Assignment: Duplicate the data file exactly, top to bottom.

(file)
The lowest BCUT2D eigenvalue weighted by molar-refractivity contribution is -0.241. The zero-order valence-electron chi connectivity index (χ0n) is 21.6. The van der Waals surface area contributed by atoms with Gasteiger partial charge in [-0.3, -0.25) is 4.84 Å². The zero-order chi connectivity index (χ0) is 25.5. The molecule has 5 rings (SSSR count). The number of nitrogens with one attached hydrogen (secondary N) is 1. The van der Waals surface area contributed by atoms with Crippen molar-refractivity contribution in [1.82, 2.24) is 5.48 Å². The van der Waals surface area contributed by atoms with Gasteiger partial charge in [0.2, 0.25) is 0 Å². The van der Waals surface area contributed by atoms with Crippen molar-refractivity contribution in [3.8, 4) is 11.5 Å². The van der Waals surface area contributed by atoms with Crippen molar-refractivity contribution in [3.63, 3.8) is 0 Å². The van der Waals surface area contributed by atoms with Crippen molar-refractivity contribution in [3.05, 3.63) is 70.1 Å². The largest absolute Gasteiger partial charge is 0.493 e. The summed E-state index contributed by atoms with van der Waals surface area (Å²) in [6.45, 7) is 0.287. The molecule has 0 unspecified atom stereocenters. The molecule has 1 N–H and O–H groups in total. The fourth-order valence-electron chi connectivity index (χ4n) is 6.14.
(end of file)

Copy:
The lowest BCUT2D eigenvalue weighted by molar-refractivity contribution is -0.241. The zero-order valence-electron chi connectivity index (χ0n) is 21.6. The van der Waals surface area contributed by atoms with Gasteiger partial charge in [-0.3, -0.25) is 4.84 Å². The zero-order chi connectivity index (χ0) is 25.5. The molecule has 5 rings (SSSR count). The number of nitrogens with one attached hydrogen (secondary N) is 1. The van der Waals surface area contributed by atoms with Crippen molar-refractivity contribution in [1.82, 2.24) is 5.48 Å². The van der Waals surface area contributed by atoms with Gasteiger partial charge in [0.2, 0.25) is 0 Å². The van der Waals surface area contributed by atoms with Crippen molar-refractivity contribution in [3.8, 4) is 11.5 Å². The van der Waals surface area contributed by atoms with Crippen molar-refractivity contribution in [3.63, 3.8) is 0 Å². The van der Waals surface area contributed by atoms with Crippen molar-refractivity contribution in [3.05, 3.63) is 70.1 Å². The largest absolute Gasteiger partial charge is 0.493 e. The summed E-state index contributed by atoms with van der Waals surface area (Å²) in [6.45, 7) is 0.287. The molecule has 0 unspecified atom stereocenters. The molecule has 1 N–H and O–H groups in total. The fourth-order valence-electron chi connectivity index (χ4n) is 6.14.